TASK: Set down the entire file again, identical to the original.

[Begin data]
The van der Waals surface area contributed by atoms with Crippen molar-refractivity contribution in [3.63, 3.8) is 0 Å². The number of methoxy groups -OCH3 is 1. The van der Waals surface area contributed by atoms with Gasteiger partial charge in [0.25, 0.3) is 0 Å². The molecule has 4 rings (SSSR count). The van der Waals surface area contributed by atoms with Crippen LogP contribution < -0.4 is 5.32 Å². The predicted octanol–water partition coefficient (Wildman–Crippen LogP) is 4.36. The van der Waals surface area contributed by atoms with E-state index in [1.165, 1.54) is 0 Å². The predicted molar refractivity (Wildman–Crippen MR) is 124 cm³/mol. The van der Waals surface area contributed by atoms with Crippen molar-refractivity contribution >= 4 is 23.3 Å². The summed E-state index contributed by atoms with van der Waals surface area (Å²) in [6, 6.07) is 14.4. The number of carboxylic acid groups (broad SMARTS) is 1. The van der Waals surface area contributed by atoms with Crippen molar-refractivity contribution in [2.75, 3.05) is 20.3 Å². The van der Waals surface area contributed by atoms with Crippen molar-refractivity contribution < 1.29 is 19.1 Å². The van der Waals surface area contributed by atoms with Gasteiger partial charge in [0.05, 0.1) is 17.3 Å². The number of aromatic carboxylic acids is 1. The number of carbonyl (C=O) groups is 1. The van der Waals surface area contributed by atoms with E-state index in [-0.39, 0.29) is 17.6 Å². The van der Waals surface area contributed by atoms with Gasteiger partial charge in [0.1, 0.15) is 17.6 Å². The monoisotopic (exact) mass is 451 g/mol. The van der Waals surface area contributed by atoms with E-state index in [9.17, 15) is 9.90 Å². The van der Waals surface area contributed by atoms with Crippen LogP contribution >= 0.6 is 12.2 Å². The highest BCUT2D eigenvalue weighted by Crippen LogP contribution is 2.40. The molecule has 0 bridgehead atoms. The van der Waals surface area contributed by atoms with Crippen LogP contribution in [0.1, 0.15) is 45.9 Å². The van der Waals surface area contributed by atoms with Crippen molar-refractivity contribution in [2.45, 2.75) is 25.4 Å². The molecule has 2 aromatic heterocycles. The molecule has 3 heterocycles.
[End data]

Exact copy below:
The van der Waals surface area contributed by atoms with Crippen molar-refractivity contribution in [3.63, 3.8) is 0 Å². The number of methoxy groups -OCH3 is 1. The van der Waals surface area contributed by atoms with Gasteiger partial charge in [0.25, 0.3) is 0 Å². The molecule has 4 rings (SSSR count). The van der Waals surface area contributed by atoms with Crippen LogP contribution < -0.4 is 5.32 Å². The predicted octanol–water partition coefficient (Wildman–Crippen LogP) is 4.36. The van der Waals surface area contributed by atoms with E-state index in [1.165, 1.54) is 0 Å². The predicted molar refractivity (Wildman–Crippen MR) is 124 cm³/mol. The van der Waals surface area contributed by atoms with Crippen molar-refractivity contribution >= 4 is 23.3 Å². The summed E-state index contributed by atoms with van der Waals surface area (Å²) in [6, 6.07) is 14.4. The number of carboxylic acid groups (broad SMARTS) is 1. The van der Waals surface area contributed by atoms with Crippen molar-refractivity contribution in [2.75, 3.05) is 20.3 Å². The van der Waals surface area contributed by atoms with Crippen molar-refractivity contribution < 1.29 is 19.1 Å². The van der Waals surface area contributed by atoms with Gasteiger partial charge in [0.05, 0.1) is 17.3 Å². The number of aromatic carboxylic acids is 1. The number of carbonyl (C=O) groups is 1. The van der Waals surface area contributed by atoms with E-state index in [-0.39, 0.29) is 17.6 Å². The van der Waals surface area contributed by atoms with Gasteiger partial charge in [0.1, 0.15) is 17.6 Å². The monoisotopic (exact) mass is 451 g/mol. The van der Waals surface area contributed by atoms with E-state index in [9.17, 15) is 9.90 Å². The van der Waals surface area contributed by atoms with Crippen LogP contribution >= 0.6 is 12.2 Å². The highest BCUT2D eigenvalue weighted by Crippen LogP contribution is 2.40. The molecule has 0 bridgehead atoms. The van der Waals surface area contributed by atoms with Crippen LogP contribution in [0.1, 0.15) is 45.9 Å². The van der Waals surface area contributed by atoms with Crippen molar-refractivity contribution in [2.45, 2.75) is 25.4 Å². The molecule has 2 aromatic heterocycles. The molecule has 3 heterocycles.